This year’s very best read for me has to be Room by Emma Donoghue. I still think back to it often, despite it being almost a year since I read it, and wonder how the author managed to make such an uplifting read out of such a horrific subject. If you haven’t read it yet, you must.
Two other books that come a close second this year are The Poison Tree by Erin Kelly and The Lost Daughter by Diane Chamberlain – the latter of which is my only 10 out of 10 read since I started giving books a score halfway through the year. Both unputdownable.
Controversially, the prize for this category goes to Harry Potter & The Philosopher’s Stone. Boring and TOTALLY not my cup of tea at all. Clearly, however, I’m in a minority here!
Also must mention The Gift by Cecelia Ahern which was just appallingly bad. I read her first (much hyped) novel, PS I Love You, several years ago, and was shocked by the poor quality of writing and editing. Having seen several reviews for The Gift, however, I decided to give her a second chance, and ended up wishing I hadn’t. I only made it to the end of this book by the skin of my teeth.
Biggest Disappointment by Author Previously Enjoyed
Having loved Allison Pearson’s first novel, I Don’t Know How She Does It, I was delighted to read that she had written a new book entitled I Think I Love You. I was really, REALLY disappointed in it, however, and gave up after the first 100 pages – clunky writing, unfunny humour and just generally not enjoyable. Allison Pearson herself tweeted me somewhat unpleasantly when I commented on Twitter how disappointed I’d been in her book, thus ensuring I never part with money for anything else she may write!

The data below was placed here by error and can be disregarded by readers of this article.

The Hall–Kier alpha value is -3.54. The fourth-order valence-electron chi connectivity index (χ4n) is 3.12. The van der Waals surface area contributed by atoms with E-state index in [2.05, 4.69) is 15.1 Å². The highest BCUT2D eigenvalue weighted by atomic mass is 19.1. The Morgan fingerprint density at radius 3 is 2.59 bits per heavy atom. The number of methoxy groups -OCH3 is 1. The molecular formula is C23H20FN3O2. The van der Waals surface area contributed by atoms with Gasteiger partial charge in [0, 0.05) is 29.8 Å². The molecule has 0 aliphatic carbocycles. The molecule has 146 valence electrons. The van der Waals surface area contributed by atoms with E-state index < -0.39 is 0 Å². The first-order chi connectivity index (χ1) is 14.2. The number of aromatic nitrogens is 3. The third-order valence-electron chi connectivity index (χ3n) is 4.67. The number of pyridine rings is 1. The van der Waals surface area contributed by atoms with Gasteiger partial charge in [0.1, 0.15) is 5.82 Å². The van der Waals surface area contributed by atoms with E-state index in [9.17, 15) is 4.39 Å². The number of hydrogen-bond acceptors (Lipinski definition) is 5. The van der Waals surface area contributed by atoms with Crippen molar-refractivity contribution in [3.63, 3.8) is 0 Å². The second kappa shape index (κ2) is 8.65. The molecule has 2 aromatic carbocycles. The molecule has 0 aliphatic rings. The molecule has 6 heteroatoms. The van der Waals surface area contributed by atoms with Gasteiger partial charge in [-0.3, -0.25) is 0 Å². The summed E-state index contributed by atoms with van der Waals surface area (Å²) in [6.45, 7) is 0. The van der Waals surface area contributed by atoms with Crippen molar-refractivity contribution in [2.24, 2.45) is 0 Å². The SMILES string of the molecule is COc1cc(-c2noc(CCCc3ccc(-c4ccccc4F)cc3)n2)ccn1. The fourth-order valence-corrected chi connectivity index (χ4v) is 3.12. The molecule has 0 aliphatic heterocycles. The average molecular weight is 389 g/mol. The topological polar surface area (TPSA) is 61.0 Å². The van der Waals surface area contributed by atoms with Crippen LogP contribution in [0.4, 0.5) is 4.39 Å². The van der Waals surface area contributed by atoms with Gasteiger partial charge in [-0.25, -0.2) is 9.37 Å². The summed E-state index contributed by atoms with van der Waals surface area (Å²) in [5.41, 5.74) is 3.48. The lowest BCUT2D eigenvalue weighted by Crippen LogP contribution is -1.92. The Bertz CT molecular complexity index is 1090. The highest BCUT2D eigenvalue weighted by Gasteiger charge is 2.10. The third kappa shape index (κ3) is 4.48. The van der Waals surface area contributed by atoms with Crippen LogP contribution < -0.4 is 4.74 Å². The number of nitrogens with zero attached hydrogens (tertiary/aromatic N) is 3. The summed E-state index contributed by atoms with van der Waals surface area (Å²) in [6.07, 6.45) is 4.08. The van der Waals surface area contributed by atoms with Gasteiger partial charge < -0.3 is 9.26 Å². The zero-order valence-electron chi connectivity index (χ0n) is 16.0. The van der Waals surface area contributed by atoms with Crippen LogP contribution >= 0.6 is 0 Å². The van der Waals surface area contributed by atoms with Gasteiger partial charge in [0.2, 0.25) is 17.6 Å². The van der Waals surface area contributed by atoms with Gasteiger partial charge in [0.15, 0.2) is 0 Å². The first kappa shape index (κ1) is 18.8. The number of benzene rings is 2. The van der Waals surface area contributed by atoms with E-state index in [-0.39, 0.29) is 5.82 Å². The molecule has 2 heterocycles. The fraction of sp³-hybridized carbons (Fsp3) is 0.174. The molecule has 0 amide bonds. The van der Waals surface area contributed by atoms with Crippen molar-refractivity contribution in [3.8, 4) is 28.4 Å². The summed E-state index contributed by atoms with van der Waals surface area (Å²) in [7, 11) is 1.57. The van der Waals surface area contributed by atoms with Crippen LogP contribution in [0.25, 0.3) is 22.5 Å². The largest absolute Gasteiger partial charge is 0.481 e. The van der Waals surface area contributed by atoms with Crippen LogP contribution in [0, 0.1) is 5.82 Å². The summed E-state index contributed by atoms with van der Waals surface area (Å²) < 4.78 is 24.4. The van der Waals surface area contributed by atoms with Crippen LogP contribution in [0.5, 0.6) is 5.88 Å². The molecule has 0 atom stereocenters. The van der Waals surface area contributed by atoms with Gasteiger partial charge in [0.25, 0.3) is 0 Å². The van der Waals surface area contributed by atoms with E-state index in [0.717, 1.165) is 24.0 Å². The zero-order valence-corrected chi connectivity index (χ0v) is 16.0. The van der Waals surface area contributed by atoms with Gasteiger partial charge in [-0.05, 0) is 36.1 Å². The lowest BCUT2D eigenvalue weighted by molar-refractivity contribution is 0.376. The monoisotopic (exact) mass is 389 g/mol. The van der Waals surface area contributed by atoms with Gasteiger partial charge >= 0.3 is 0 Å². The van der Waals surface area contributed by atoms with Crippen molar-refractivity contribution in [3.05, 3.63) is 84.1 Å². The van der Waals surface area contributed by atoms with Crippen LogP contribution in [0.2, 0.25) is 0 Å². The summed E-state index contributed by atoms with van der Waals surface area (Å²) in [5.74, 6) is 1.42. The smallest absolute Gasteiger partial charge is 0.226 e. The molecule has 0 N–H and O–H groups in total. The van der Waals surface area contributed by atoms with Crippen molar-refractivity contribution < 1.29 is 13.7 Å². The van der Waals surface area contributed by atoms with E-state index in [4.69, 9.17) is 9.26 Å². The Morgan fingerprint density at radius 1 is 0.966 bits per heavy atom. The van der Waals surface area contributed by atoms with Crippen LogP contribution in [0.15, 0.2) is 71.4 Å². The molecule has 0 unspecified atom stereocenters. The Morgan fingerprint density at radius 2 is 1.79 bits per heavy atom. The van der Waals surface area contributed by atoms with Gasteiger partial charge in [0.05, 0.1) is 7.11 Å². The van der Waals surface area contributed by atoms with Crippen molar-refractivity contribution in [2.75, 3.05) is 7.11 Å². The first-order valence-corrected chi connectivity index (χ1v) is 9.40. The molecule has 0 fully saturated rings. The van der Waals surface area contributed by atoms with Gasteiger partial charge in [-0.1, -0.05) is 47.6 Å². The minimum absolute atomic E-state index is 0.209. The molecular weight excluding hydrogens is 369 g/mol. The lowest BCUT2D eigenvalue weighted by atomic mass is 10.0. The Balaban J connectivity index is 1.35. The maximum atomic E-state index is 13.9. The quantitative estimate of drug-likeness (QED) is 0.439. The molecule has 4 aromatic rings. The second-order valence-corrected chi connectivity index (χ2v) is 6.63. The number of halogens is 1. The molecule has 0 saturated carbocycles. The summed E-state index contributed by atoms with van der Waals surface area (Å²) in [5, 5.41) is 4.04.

The Sunflower Forest by Torey Hayden. I really enjoyed Torey Hayden’s many autobiographical books about children she had met through her work as a special needs teacher, but this was the first of her novels I have read. The story was based around a family of four, and unfortunately the two parents were so self-centred, self-obsessed and selfish, that my loathing of them and my sympathy for their poor daughters made it difficult to enjoy the book at all.
Madeleine by Kate McCann – The personal story behind one of the most controversial news stories of the last decade, if you can read this book and still have no sympathy or compassion for this poor couple, you have a very VERY hard heart.
Walking the Amazon by Ed Stafford – just an amazing feat of human endurance and determination, with lots of adventure along the way. Loved it. He writes very well, too.
Best New (To Me) Author
Diane Chamberlain. Thanks, Amy, for the recommendation. Her writing is similar to Jodi Picoult, another of my favourite authors, and I’ve just loved everything I’ve read by her so far.
Book I Didn’t Expect to Like But Did
Falling Angels by Tracy Chevalier. This had been hanging around my bookcase for years, and I picked it up without very high expectations. Sometimes these are the best books, aren’t they? When you expect not to enjoy them, and then love them.
And that is the end of my 2011 Book Awards.
Here’s to another year of great reading in 2012!